- Slice zucchini using a knife or mandolin. Slice tomatoes. Chop portobellos. Arrange all vegetables on a cookie sheet or in a roasting pan and drizzle with enough olive oil to coat all veggies. Sprinkle with salt, pepper, and rosemary (optional).
- Place veggies in oven to roast about 10-15 minutes. Keep an eye on the mushrooms and zucchini as the cook quickly. You may need to pull them out early. The mushrooms will release a lot of liquid so don’t be alarmed. You can finish the tomatoes and give them a little char by turning the oven up to broil – just watch very closely.
- Once you’ve pulled out the mushrooms, mix with the olive tapenade. Use as much as you like. Add in a few chopped garlic cloves to the mix if you like and set aside.
- Remove tomatoes and place into a food processor with a few garlic cloves. Do not add in liquid from the pan unless you need to thin out the sauce. If you have fresh herbs on hand you can add basil or parsley. Season with salt and pepper.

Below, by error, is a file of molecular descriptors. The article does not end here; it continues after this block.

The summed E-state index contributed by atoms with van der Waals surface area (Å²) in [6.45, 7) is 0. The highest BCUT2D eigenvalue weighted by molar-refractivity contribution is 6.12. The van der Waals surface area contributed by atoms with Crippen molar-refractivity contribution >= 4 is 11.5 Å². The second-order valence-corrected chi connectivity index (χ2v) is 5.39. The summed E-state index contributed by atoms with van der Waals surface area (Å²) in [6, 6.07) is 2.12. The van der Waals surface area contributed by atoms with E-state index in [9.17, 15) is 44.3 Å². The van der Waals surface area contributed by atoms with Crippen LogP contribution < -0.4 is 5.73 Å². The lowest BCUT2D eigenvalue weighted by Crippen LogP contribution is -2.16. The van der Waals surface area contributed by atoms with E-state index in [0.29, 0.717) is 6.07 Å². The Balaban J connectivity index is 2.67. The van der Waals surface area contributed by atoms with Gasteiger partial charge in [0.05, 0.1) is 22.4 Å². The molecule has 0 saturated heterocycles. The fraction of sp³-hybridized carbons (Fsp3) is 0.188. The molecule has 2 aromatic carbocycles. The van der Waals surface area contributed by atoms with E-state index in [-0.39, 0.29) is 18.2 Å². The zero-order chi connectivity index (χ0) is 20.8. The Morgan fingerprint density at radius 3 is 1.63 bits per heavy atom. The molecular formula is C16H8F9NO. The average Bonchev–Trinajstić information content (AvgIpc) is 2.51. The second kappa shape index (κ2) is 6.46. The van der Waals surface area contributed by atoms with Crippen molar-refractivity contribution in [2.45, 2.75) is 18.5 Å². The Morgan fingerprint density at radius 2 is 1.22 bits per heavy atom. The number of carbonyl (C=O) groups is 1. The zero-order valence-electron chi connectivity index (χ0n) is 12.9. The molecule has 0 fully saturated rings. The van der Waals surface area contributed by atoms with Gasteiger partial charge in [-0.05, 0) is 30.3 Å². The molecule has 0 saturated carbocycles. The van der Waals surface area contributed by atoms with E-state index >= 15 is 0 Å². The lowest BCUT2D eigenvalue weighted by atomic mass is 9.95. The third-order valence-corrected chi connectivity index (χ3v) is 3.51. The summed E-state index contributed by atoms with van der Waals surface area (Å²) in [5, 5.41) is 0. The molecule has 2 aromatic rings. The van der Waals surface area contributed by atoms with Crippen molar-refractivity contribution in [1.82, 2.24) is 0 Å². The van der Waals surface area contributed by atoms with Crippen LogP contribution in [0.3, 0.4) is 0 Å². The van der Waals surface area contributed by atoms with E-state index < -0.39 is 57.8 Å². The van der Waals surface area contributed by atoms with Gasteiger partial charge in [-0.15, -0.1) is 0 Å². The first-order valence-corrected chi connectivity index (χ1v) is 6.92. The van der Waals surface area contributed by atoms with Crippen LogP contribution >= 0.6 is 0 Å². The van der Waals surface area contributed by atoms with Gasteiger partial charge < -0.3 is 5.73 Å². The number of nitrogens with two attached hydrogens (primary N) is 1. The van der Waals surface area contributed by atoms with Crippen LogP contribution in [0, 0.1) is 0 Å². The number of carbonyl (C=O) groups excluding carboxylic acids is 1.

- To assemble place some sauce on the plate. Top with a few zucchini slices and the olive-portobello relish.
February 26, 2011 § 2 Comments
It’s not unusual for us to have meatless dinners in this house. I’m a carbaholic with an aversion to many meats so there are many meatless nights to be had here. I’ve actually been thinking more and more about adding additional meats to my diet. I have a strange relationship with meat – yes I admitted it – I like chicken, crispy cripsy bacon (note the double crispy) and spicy tacos. So, you’d think I would go for pork tenderloin or even a hamburger but nope, don’t like those. The reason I’ve been thinking of adding more meats to my diet is because of my husband. He loves meat and with the cooking shows constantly on in the background, I catch him drooling at the TV when he sees a good roast or steak. But I have to tell you, after the dinner we had this week which was completely meatless, there was nothing left to be desired.